9) Burma (Myanmar) - violence along borders with Bangladesh, India, and Thailand; multiple ethnic insurgencies, including Naga and Karen rebellions; regime violence against opponents; narcotics trafficking and related violence

10) Burundi - civil war between Tutsi government and Hutu rebels; regime violence against opponents

11) Cambodia - guerilla and terrorist attacks blamed on the Cambodian Freedom Fighters; narcotics trafficking and related violence; used as a base by Burmese rebels; widespread hijackings and kidnappings, sometimes perpetrated by the military

12) Cameroon - mass killings and incursions into Nigeria by government-sponsored paramilitaries; government suppression of protests; unchecked violent crime, sometimes targeting foreigners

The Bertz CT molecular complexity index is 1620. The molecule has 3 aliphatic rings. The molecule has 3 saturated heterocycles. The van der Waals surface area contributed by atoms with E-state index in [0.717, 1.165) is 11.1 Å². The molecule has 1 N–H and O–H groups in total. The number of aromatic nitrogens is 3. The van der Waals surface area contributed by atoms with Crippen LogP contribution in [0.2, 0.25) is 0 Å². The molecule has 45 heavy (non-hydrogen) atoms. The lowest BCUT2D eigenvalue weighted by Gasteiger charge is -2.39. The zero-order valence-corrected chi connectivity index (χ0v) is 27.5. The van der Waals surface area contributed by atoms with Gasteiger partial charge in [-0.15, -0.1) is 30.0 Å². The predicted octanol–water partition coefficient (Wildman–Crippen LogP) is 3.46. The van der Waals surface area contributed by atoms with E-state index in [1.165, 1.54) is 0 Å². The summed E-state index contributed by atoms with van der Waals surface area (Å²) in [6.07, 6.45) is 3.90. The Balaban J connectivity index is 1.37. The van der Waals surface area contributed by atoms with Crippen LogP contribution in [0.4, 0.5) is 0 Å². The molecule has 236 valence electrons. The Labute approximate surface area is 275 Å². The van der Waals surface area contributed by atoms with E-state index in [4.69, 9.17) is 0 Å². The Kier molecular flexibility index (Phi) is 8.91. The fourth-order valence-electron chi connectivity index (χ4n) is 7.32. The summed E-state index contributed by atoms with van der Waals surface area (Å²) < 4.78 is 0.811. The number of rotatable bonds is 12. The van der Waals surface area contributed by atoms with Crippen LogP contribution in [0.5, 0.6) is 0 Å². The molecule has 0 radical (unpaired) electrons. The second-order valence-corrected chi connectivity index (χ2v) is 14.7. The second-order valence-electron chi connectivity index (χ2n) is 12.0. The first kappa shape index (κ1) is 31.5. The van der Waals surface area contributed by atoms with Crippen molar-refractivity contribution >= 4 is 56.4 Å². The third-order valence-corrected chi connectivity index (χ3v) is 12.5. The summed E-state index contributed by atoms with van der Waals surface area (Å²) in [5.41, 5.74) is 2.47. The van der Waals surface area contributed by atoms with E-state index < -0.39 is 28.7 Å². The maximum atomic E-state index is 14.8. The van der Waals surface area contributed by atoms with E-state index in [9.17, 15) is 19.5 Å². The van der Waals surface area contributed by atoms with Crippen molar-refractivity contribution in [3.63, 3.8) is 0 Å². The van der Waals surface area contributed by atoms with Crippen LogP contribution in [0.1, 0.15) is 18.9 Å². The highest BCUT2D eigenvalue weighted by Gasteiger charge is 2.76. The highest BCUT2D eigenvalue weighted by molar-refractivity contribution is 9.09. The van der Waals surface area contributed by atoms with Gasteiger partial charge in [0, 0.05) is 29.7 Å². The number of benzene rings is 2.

13) Chad - inter-ethnic violence; MDJT and CMAP insurgencies backed by foreign powers; regime violence against opponents

14) China - violent civil unrest; terrorism, particularly in Xinjiang Uighur; tensions over Spratly Islands and Taiwan; regime violence against opponents, particularly Falun Gong and other religious dissidents

15) Colombia - violent insurgencies by FARC and ELN narco-guerilla groups; narcotics trafficking and related violence; paramilitary terrorist activities and vigilante violence; political assassinations; kidnapping; spillover into Brazil, Ecuador and Panama

16) Comoros - attempted military coup; violent civil unrest; separatist movement in Anjouan

17) Congo (Kinshasa) - civil war, including intervention by Namibia, Zimbabwe, Angola, Rwanda and Uganda; diamond smuggling and related violence; regime violence against opponents; civil unrest